We’ve summarised the 15 key stories of the last week into an easily digestible briefing so that you can stay up to date on what’s happening around the world. You can subscribe to receive the briefing in your inbox each week.


  1. Trump has announced his nominee for the US Supreme Court as Amy Coney Barret, following the death of Ruth Bader Ginsburg. A heated battle in the Senate is expected to follow
  2. Across Europe, cases of Covid-19 continued to rise. Spain led, with 319.9 cases per 100,000, and the UK continued to see a rise in new cases, driven in part by outbreaks at universities. Several more areas of the UK went into local lockdowns.
  3. Today new laws came into effect making it a crime to not self-isolate when instructed to do so after being contacted by NHS track and trace. This came a week after the new ‘rule of 6’ was introduced, limiting group gatherings.
  4. Armenia and Azerbaijan clashed early on Sunday morning in the disputed Nagorno-Karabakh region. Armenia declared martial law, while Turkey vowed to support Azerbaijan. Russia has called for an immediate ceasefire.
  5. A grand jury announced on Wednesday that no murder charges would be brought against the three police officers many hold responsible for Breonna Taylor’s death. The decision sparked protests in Louisville and two police officers were shot
  6. The Swiss have decisively rejected the end of free movement between Switzerland and the EU, after a referendum was held on the accord. They also voted for paternity leave for new fathers and rejected a proposal to make it easier to hunt endangered species
  7. The Lebanese prime minister designate, Mustapha Adib, has stepped down after he was unable to form a government. The country is in the midst of an economic crisis as a result of the explosion in Beirut and the resignation of the previous cabinet.
  8. Michael Gove confirmed that a Kent Access Permit will be needed by lorries weighing over 7.5 tonnes in order to travel through Kent. Enforced by ANPR and the police, the scheme aims to prevent long queues of lorries at Dover and Folkestone

Business and Economics

  1. With the furlough scheme set to end at the end of October, Rishi Sunak this week announced a new job subsidy scheme. The new scheme seeks to support employment in ‘viable jobs’, by topping up the wages of part-time workers. Sunak also cancelled the Autumn Budget.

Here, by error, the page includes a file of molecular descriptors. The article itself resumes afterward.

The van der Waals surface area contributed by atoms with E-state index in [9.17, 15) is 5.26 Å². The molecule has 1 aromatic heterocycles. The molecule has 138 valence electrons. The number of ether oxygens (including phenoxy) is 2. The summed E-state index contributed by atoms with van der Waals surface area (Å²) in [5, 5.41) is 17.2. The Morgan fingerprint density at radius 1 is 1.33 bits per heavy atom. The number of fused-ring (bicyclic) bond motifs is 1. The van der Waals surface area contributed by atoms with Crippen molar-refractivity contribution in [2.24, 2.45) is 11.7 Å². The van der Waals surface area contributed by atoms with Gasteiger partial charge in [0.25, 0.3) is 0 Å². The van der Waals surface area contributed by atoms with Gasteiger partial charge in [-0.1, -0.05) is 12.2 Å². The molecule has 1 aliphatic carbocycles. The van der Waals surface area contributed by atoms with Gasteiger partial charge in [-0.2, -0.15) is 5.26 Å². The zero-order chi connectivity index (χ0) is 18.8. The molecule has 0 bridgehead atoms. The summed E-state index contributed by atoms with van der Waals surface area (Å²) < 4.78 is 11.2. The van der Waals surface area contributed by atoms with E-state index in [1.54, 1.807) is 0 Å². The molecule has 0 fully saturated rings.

2. Trump has agreed to a deal between Tiktok, Oracle and Walmart, in which some of Tiktok’s operations, including its US ones, would be spun off into Tiktok Global, in which Oracle and Walmart would take a 20% stake. Tiktok was forced to restructure its US operations after Trump threatened to ban it on national security concerns.
  3. With coronavirus restrictions beginning to be reimposed in the UK, some leading supermarkets, including Tesco and Morrisons, have put in place limits on purchases of certain items, such as flour and dried pasta. While the supermarkets say they still have good availability of these products, they pre-emptively imposed these measures to prevent a wave of panic-buying.
  4. This week, some of the extent of the impact of the coronavirus pandemic on the UK government’s finances was revealed. In August, the took borrowed £36 billion, while borrowing between April and August totalled £174 billion. The UK’s government debt is now larger than GDP and is at its highest level, relative to GDP, since the 1960s.
  5. The vast majority of Unilever’s Dutch shareholders backed this week Unilever’s proposal to base the entire group in London, ending its Anglo-Dutch dual structure as part of a broad restructuring of Unilever.
  6. The European Commission announced it would challenge a ruling that means Apple does not have to hand over $13 billion in back taxes to Ireland. In July, the EU’s general court overturned an earlier decision in 2016 that Ireland had illegally given Apple tax breaks.
  7. Kioxia, a Japanese memory chipmaker, decided to postpone its IPO on the Tokyo Stock Exchange set for 6 October. The chipmaker, which had hoped to raise about $3.6 billion valuing the company at $20 billion, cited the impact of US-China tensions on its profitability as the cause of the delay.

Written by Milo Dennison and Ed Hilditch